Yemenis inspect a hotel hit by Saudi-led airstrikes on the northern outskirts of Sanaa.
Yemenis inspect a hotel hit by Saudi-led airstrikes on the northern outskirts of Sanaa. YAHYA ARHAB

Saudi keeps up airstrikes - killing 60 in Yemen

SAUDI-led air strikes near the Yemeni capital of Sanaa have killed an estimated 60 people and injured 13 after hitting a hotel, Yemeni officials said.

Dozens of Shia Houthi rebels as well as civilians were among the dead, officials told AP on Wednesday on condition of anonymity.

Witnesses said the two-storey hotel in Arhab, 35km north of Sanaa, had been destroyed in the attack.

A second strike hit a checkpoint controlled by Houthis a few kilometres away and several more had been conducted overnight, a local medic told Reuters.

Saudi Arabia and its regional partners have used Iran's influence over Yemen's Houthi rebels to justify an extensive bombing campaign since March 2015.

The air strikes, carried out for the exiled internationally recognised Yemeni President Abdrabbuh Mansour Hadi, have been criticised for causing loss of civilian life.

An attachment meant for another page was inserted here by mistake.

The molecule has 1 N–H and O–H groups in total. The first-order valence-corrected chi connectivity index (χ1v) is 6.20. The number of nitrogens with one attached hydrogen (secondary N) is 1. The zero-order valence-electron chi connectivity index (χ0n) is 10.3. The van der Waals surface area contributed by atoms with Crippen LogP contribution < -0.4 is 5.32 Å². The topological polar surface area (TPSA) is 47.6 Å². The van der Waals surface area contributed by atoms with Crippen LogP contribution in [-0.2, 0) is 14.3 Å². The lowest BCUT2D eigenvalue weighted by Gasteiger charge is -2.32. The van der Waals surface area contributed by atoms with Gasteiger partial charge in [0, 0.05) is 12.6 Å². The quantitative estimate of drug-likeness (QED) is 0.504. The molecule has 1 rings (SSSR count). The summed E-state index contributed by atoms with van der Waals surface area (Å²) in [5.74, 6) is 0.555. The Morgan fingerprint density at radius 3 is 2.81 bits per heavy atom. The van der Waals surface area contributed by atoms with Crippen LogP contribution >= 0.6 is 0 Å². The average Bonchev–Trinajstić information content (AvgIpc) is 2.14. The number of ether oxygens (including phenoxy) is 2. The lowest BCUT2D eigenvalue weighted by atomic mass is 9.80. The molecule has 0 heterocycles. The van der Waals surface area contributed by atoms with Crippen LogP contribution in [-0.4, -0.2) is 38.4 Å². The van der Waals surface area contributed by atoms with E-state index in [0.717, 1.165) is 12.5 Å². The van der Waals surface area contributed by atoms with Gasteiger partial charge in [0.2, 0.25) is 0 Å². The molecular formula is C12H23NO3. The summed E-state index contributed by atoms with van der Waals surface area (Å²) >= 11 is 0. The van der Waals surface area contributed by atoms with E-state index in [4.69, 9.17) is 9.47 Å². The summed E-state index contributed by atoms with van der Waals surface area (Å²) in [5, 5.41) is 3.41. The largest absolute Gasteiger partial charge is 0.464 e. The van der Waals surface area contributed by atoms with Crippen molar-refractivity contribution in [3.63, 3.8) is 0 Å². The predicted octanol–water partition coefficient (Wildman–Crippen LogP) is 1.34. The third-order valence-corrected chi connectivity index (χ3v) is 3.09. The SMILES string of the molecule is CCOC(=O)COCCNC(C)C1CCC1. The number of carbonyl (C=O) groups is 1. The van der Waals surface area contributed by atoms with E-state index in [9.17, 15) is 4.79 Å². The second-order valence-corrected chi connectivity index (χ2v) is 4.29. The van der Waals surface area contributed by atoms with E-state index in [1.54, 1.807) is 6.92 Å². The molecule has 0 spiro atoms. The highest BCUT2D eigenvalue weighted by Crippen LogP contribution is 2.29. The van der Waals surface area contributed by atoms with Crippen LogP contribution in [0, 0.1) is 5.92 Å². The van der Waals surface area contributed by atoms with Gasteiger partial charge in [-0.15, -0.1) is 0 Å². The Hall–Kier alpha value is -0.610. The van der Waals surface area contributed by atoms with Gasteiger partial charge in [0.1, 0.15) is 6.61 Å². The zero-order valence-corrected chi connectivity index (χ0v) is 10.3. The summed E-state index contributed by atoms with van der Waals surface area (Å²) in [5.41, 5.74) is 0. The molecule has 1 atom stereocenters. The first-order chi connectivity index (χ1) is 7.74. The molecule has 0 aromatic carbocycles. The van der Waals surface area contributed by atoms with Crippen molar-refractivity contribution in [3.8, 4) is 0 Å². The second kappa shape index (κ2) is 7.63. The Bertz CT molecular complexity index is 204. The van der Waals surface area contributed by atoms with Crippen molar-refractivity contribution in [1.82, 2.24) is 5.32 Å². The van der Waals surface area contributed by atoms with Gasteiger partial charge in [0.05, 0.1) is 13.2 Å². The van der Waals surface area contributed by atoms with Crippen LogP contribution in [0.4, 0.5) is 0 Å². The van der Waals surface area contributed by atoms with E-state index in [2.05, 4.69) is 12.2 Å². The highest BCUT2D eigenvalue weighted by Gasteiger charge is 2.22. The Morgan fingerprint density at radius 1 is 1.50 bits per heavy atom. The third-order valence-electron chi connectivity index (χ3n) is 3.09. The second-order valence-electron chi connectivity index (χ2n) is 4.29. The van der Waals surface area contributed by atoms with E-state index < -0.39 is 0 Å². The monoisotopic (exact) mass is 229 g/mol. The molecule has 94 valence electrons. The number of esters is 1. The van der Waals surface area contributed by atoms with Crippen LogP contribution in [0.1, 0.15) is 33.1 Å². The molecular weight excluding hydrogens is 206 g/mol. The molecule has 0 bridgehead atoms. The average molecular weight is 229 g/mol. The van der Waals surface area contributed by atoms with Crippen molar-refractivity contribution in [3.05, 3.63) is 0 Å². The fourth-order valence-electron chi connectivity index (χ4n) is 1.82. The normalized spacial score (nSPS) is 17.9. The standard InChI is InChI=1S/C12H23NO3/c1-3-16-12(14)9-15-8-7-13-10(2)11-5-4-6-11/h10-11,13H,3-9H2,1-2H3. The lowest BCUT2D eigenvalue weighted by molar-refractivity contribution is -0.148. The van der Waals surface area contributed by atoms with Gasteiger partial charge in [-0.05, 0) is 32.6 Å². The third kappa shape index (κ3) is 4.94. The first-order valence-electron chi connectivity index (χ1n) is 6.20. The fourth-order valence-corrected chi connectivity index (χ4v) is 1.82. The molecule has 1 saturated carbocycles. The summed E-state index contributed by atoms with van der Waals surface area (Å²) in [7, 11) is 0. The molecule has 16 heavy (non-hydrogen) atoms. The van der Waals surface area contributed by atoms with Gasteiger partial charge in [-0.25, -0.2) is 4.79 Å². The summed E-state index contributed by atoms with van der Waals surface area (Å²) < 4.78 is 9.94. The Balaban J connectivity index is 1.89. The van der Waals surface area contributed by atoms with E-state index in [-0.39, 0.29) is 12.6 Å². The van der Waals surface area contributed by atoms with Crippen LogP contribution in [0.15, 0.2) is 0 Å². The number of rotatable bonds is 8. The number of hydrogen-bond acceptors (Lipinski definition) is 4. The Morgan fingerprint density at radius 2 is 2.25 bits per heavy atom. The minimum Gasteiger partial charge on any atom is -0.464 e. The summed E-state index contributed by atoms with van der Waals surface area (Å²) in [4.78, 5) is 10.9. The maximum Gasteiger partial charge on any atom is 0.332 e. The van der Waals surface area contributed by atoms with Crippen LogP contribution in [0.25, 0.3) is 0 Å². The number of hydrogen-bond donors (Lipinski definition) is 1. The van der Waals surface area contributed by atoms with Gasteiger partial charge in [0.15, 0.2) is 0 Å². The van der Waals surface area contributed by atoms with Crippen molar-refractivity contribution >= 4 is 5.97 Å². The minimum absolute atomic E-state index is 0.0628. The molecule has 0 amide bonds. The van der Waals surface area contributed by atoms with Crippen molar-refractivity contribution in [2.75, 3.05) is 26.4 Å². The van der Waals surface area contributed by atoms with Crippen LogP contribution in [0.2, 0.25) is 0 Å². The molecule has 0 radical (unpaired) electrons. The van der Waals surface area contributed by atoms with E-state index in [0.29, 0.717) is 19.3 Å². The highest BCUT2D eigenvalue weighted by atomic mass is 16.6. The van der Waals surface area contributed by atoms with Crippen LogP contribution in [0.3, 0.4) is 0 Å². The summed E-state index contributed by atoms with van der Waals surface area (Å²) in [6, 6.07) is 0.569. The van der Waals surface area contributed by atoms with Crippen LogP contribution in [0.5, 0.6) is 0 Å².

The bombing of a funeral gathering mistaken for a military target killed 140 people in October.

international aid agencies released a report last week that said Yemen had more air strikes in the first half of this year than in all of last year, increasing the number of civilian deaths and forcing more people to flee.

Western governments sell arms to Saudi Arabia for in the war, rights groups say.

The conflict has left 70% of the country's 27 million people reliant on some form of aid - 14.5 million people don't have regular access to clean water, 7.3 million live on the brink of famine and more than 500,000 people have been infected by the worst cholera outbreak in modern history.

Saudi blockades of Yemen's airspace and ports have been blamed for creating the humanitarian crisis and adding to the misery by holding up desperately needed food, medicine and other supplies from entering the country.

Air strikes have also been known to hit hospitals and other vital civilian infrastructure.

Bethan McKernan, The Independent